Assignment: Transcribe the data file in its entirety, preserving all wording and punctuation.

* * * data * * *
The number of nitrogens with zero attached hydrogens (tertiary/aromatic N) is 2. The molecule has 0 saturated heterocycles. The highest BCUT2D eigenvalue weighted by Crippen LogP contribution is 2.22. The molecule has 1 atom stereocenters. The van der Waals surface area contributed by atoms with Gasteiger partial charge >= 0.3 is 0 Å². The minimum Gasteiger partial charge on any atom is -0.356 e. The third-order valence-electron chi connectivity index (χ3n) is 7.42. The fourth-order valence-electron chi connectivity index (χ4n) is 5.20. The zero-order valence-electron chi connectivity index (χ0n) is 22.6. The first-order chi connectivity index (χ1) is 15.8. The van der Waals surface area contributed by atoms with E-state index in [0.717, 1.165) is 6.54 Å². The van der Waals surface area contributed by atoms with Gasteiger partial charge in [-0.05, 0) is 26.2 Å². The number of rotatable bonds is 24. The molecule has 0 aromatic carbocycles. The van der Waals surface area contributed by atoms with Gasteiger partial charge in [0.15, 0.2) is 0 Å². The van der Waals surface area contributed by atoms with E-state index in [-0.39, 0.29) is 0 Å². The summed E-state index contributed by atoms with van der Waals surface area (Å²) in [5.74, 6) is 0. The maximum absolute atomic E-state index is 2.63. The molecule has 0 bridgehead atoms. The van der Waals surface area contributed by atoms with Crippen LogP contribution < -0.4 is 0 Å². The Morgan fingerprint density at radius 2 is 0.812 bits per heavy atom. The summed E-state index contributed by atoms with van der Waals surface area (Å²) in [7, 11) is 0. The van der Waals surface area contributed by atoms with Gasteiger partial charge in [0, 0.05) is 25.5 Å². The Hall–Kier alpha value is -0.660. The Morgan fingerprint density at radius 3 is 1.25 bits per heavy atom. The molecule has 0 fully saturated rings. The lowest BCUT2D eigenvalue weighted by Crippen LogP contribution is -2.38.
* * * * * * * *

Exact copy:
The number of nitrogens with zero attached hydrogens (tertiary/aromatic N) is 2. The molecule has 0 saturated heterocycles. The highest BCUT2D eigenvalue weighted by Crippen LogP contribution is 2.22. The molecule has 1 atom stereocenters. The van der Waals surface area contributed by atoms with Gasteiger partial charge >= 0.3 is 0 Å². The minimum Gasteiger partial charge on any atom is -0.356 e. The third-order valence-electron chi connectivity index (χ3n) is 7.42. The fourth-order valence-electron chi connectivity index (χ4n) is 5.20. The zero-order valence-electron chi connectivity index (χ0n) is 22.6. The first-order chi connectivity index (χ1) is 15.8. The van der Waals surface area contributed by atoms with E-state index in [0.717, 1.165) is 6.54 Å². The van der Waals surface area contributed by atoms with Gasteiger partial charge in [-0.05, 0) is 26.2 Å². The number of rotatable bonds is 24. The molecule has 0 aromatic carbocycles. The van der Waals surface area contributed by atoms with Gasteiger partial charge in [0.15, 0.2) is 0 Å². The van der Waals surface area contributed by atoms with E-state index in [-0.39, 0.29) is 0 Å². The summed E-state index contributed by atoms with van der Waals surface area (Å²) in [5.74, 6) is 0. The maximum absolute atomic E-state index is 2.63. The molecule has 0 bridgehead atoms. The van der Waals surface area contributed by atoms with Crippen LogP contribution < -0.4 is 0 Å². The Morgan fingerprint density at radius 2 is 0.812 bits per heavy atom. The summed E-state index contributed by atoms with van der Waals surface area (Å²) in [7, 11) is 0. The van der Waals surface area contributed by atoms with Gasteiger partial charge in [0, 0.05) is 25.5 Å². The Hall–Kier alpha value is -0.660. The Morgan fingerprint density at radius 3 is 1.25 bits per heavy atom. The molecule has 0 fully saturated rings. The lowest BCUT2D eigenvalue weighted by Crippen LogP contribution is -2.38.